By now, more consumers are familiar with Chipotle’s fall from grace than they are the clever animated videos. Hundreds of guests fell ill from E. coli and norovirus in a series of outbreaks that started in the fall of 2015 and occurred as late as the summer of 2017. Same-store sales plunged by more than 20 percent in 2016. The company and founder Steve Ells apologized, hired food-safety experts, shut down restaurants to retrain employees, and tweaked kitchen processes, but one thing seemed clear to the industry and consumers alike: Chipotle, a brand that regularly did double-digit quarterly comps, was at a loss for how to claw its way back to respectability.
Or, as Niccol puts it, Chipotle wasn’t being aggressive enough in changing the conversation around the brand. “I just really believe the brand had gotten into this position of being very defensive, as opposed to talking about what made the brand great,” he says. “This idea of ‘Food with Integrity,’ giving people access to a higher level of food—that just didn’t exist before Chipotle created the category of fast casual.”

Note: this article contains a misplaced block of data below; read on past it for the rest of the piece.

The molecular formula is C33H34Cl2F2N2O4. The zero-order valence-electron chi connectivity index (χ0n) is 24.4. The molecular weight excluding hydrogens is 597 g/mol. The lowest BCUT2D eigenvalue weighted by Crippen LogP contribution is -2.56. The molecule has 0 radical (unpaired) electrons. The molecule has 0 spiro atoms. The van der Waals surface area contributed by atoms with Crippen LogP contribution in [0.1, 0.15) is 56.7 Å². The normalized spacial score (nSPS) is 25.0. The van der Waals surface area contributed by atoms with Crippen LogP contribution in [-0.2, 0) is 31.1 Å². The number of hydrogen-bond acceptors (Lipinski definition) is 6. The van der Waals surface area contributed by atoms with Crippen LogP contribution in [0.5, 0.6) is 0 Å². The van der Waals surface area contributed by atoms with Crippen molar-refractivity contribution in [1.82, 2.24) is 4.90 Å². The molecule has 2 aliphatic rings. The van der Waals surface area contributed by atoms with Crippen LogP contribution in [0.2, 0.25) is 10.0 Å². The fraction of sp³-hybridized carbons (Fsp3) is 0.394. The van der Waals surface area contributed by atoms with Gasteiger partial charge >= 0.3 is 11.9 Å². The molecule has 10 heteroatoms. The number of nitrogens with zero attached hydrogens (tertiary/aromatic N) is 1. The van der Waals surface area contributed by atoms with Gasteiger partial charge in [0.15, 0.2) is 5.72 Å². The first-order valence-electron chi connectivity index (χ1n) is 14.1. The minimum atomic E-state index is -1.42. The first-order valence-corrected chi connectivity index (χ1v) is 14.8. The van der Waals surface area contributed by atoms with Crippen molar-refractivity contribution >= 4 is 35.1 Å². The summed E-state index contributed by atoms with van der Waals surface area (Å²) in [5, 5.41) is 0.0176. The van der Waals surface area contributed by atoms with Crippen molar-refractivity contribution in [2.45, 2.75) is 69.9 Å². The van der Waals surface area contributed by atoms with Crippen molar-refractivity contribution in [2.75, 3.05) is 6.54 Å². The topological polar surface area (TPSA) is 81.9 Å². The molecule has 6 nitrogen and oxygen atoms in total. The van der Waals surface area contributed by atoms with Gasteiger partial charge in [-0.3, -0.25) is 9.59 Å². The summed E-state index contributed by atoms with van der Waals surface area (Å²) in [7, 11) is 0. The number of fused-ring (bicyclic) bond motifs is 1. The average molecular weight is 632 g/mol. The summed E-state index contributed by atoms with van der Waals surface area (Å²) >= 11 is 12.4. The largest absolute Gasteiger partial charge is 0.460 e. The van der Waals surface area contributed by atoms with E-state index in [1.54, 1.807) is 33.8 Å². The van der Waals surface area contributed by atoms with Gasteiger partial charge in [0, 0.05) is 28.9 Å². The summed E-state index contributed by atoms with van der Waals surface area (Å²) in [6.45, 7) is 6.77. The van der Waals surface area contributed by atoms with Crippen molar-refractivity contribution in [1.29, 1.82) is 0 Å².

As soon as Ells announced in the fall of 2017 that he would step down from the CEO position, Niccol’s was a name on many speculators’ lips as being a potential replacement. He’s seen as something of a rock-star executive; young and charismatic, the 45-year-old has a long track record of success in digital innovation and brand management, extending back to his early career when he worked at consumer-product giant Procter & Gamble.
More importantly, Niccol spent three years as the CEO at Taco Bell, the culmination of a 13-year stint at Yum! Brands that also included the CMO roles of both Pizza Hut and Taco Bell. His years at Taco Bell—2011–2018—were some of the company’s strongest, a period that included as many buzz-worthy menu innovations (such as Doritos Locos Tacos) as it did thoughtful marketing programs and experiential touchstones (like the upscale Cantina prototype).